Knowing that asking for help is probably a viable solution is not always reason enough to ask for help. Asking for help can save time and allow us to practice being courageous, foster social connections, and become healthier people. It also gives everyone involved the chance to boost their overall well-being. The fact of the matter is we are accompanied on our journey through life by an invaluable army of helpers – nurses and doctors, teachers and schoolmates, coaches and teammates, friends and family… not to mention colleagues, mentors and managers. In reality, nobody makes it on their own and nor should we expect to. Then, why is it so difficult sometimes to walk up to a colleague and say „I need your help with something“?
The pros and cons of self-reliance
As children, trial and error teaches us we need help, and sometimes we notice that the kids who do really well, are the ones openly asking for help. This is a lesson we sometimes ‚unlearn‘ upon reaching adulthood. The quest to become fully-fledged, self-reliant individuals can mean going too far in the opposite direction. We live in an age where user-friendly, DIY solutions are designed to enable and promote our autonomy. And if you don’t know how to do something there are plenty of videos you can watch online without having to actually bother anybody IRL.
We often find that asking people for help is a bit embarrassing, and comes with feelings of vulnerability. Why not just bypass it completely and work things out for yourself? But what’s missing from this picture? In short, the voice of experience, and the immediate feedback you get from trying something out while your helper watches. The timely suggestions, advice on what to avoid and how, the tips and tweaks that save you precious time and effort. Someone maybe even showing you first-hand what you need to do to get the result you want.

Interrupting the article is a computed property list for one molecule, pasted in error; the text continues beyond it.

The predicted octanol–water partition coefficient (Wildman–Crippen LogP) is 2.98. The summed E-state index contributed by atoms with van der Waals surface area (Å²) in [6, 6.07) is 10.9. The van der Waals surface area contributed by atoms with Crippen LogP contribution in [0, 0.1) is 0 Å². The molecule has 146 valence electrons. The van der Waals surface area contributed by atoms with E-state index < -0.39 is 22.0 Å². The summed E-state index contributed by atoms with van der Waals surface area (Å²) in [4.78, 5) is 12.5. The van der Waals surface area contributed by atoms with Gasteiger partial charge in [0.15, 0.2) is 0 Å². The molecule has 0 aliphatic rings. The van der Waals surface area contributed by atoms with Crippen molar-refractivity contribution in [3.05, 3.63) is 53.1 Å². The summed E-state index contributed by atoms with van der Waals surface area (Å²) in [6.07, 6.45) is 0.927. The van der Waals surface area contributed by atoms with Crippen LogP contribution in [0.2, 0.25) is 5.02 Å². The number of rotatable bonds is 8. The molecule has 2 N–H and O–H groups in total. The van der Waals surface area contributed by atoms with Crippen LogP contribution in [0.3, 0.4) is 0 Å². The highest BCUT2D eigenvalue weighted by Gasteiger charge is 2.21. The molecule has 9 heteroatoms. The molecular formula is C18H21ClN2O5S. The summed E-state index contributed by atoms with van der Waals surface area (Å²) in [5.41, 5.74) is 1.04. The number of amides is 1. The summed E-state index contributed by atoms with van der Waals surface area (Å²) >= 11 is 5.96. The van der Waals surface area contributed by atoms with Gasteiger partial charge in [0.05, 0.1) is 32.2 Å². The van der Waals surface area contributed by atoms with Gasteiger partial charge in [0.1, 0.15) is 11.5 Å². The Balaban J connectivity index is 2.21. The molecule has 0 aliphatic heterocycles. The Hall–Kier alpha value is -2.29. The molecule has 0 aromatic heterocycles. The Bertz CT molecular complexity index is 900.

Writing this, I’m thinking about the 10 minutes today my colleague spent helping me navigate a new process. It was nothing exciting, but her patient guidance gave me a sense of reassurance that is invaluable. And now I can do something with confidence, that before I was a little nervous about. But still I thought twice before I called her for assistance, worried she might not have time for me.
Research costs time – why not just ask?
The thing is, in the workplace, not asking for help costs time and money, and can hinder us all in learning and in taking action. Being able to move fast may mean the difference between winning or losing a contract. That speed also relates to communication. Second-guessing about getting help slows you down. Typically, as a manager when I frequently set tasks for members of my team. If they have a gap in their knowledge, I expect them to quickly learn what they need to, and get the job done. Why spend valuable time researching when they could just ask a colleague? Knowing all this, why are we collectively still hung up on asking for help?
Here are some theories that I came across while researching this post:
Theory 1: I’m a macho girl in a macho world?